Do Protective Cups Even Help Any More?


In Saturday's 5-4 loss to the Capitals, the Flyers' Patrick Thoresen attempted to block a shot with his body and ended up getting drilled with the puck. But, unlike the thousands of other times this occurs during a hockey season, Thoresen got hit with the puck right in the peach basket, which dented his "protective" cup and left severe bruising. It was tough to tell what happened to him at the time. He was just rolling around on the ice, like a grapeshot moose, but it seemed fairly typical at the time. It turns out the blow was powerful enough to leave severe bruising and almost resulted in the removal of his right testicle. He's fine now — just icing it up every day and surprisingly willing to sacrifice his body again.

The question is: Do standard issue protective cups even work anymore? We've all probably worn one at some point in our lives and endured the requisite groin chafing and the deathly smell that it emits upon removal. Even though there have been upgrades in practically every other piece of athletic equipment, the cup has remained pathetically antiquated.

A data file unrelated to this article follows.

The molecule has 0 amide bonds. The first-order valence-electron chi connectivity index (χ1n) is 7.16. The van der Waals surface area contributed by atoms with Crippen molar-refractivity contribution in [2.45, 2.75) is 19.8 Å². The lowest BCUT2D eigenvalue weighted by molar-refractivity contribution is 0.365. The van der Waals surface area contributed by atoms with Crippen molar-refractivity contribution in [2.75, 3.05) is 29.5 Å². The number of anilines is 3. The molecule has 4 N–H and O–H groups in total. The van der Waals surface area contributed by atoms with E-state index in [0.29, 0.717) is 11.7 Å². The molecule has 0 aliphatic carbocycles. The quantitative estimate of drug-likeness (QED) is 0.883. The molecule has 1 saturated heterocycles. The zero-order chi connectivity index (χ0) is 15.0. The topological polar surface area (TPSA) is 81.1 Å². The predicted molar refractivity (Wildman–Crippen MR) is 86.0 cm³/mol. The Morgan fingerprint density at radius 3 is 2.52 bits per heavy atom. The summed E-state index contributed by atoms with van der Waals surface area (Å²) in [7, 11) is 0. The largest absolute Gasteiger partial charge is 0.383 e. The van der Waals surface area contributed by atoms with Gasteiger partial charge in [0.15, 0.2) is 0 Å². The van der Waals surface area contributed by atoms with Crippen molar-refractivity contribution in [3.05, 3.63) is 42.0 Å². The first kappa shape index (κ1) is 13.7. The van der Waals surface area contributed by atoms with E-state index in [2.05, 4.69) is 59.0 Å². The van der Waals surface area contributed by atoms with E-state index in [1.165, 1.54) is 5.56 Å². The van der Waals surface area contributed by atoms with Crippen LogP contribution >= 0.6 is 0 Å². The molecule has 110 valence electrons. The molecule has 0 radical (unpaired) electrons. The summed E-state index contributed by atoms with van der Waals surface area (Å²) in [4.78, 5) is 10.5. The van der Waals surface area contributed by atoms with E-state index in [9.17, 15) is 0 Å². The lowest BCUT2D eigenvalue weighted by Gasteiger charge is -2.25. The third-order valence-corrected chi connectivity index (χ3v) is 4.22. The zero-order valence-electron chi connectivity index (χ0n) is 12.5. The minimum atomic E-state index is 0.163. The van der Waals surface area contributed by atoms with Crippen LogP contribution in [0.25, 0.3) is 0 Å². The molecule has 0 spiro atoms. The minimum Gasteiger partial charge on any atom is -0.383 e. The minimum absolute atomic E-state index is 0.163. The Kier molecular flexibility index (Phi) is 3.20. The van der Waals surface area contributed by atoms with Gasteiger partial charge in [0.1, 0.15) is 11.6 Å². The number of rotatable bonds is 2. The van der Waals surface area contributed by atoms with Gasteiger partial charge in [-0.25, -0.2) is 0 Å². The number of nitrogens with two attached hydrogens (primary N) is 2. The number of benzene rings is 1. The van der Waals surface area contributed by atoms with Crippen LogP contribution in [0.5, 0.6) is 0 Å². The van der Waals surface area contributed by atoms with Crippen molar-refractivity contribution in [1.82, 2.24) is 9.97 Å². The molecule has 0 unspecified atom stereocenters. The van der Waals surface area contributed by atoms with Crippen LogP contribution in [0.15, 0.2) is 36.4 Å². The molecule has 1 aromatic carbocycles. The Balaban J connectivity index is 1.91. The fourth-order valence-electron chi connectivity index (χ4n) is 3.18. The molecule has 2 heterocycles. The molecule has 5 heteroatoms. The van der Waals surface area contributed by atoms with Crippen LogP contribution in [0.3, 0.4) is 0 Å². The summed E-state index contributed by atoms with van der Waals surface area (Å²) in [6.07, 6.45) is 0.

However, there are some improvements, like The Nutty Buddy, a product invented by former Major Leaguer Mark Littell, who is so confident in his invention's ability to prevent testicular splattering that he goes around taking 90 mile an hour fastball to the, uh, nutties.

Don't know if Littell's invention should be standard-issue, or what sort of added nut protection it could actually provide, but how many balls have to be severely damaged before these things become mandatory? Something to think about tonight, while you talk to each other this evening. Yes, I'm asking you to think about your testicles.

Let's. Go.Fly.Ers.

Junk intact, Thoresen Is Ready To Block Shots Again [The 700 Level]
The Nutty Buddy [Nutty Buddy]